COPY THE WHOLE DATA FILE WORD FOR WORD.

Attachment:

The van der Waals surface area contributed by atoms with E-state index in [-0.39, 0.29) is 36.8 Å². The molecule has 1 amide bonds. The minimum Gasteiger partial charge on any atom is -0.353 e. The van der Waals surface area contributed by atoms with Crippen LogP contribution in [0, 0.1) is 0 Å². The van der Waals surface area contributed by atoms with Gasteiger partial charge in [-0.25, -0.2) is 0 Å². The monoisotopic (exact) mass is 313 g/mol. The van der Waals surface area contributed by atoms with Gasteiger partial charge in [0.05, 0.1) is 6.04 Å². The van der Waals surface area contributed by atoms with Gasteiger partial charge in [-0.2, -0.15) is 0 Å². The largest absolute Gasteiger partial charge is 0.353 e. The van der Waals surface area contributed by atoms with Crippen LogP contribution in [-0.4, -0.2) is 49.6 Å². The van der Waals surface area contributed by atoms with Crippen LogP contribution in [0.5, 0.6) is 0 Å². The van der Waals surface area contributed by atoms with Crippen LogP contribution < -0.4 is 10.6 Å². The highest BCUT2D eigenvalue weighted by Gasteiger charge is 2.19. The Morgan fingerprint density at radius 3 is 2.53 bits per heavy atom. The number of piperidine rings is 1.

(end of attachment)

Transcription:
The van der Waals surface area contributed by atoms with E-state index in [-0.39, 0.29) is 36.8 Å². The molecule has 1 amide bonds. The minimum Gasteiger partial charge on any atom is -0.353 e. The van der Waals surface area contributed by atoms with Crippen LogP contribution in [0, 0.1) is 0 Å². The van der Waals surface area contributed by atoms with Gasteiger partial charge in [-0.25, -0.2) is 0 Å². The monoisotopic (exact) mass is 313 g/mol. The van der Waals surface area contributed by atoms with Gasteiger partial charge in [0.05, 0.1) is 6.04 Å². The van der Waals surface area contributed by atoms with Gasteiger partial charge in [-0.2, -0.15) is 0 Å². The largest absolute Gasteiger partial charge is 0.353 e. The van der Waals surface area contributed by atoms with Crippen LogP contribution in [-0.4, -0.2) is 49.6 Å². The van der Waals surface area contributed by atoms with Crippen LogP contribution in [0.5, 0.6) is 0 Å². The van der Waals surface area contributed by atoms with Crippen LogP contribution < -0.4 is 10.6 Å². The highest BCUT2D eigenvalue weighted by Gasteiger charge is 2.19. The Morgan fingerprint density at radius 3 is 2.53 bits per heavy atom. The number of piperidine rings is 1.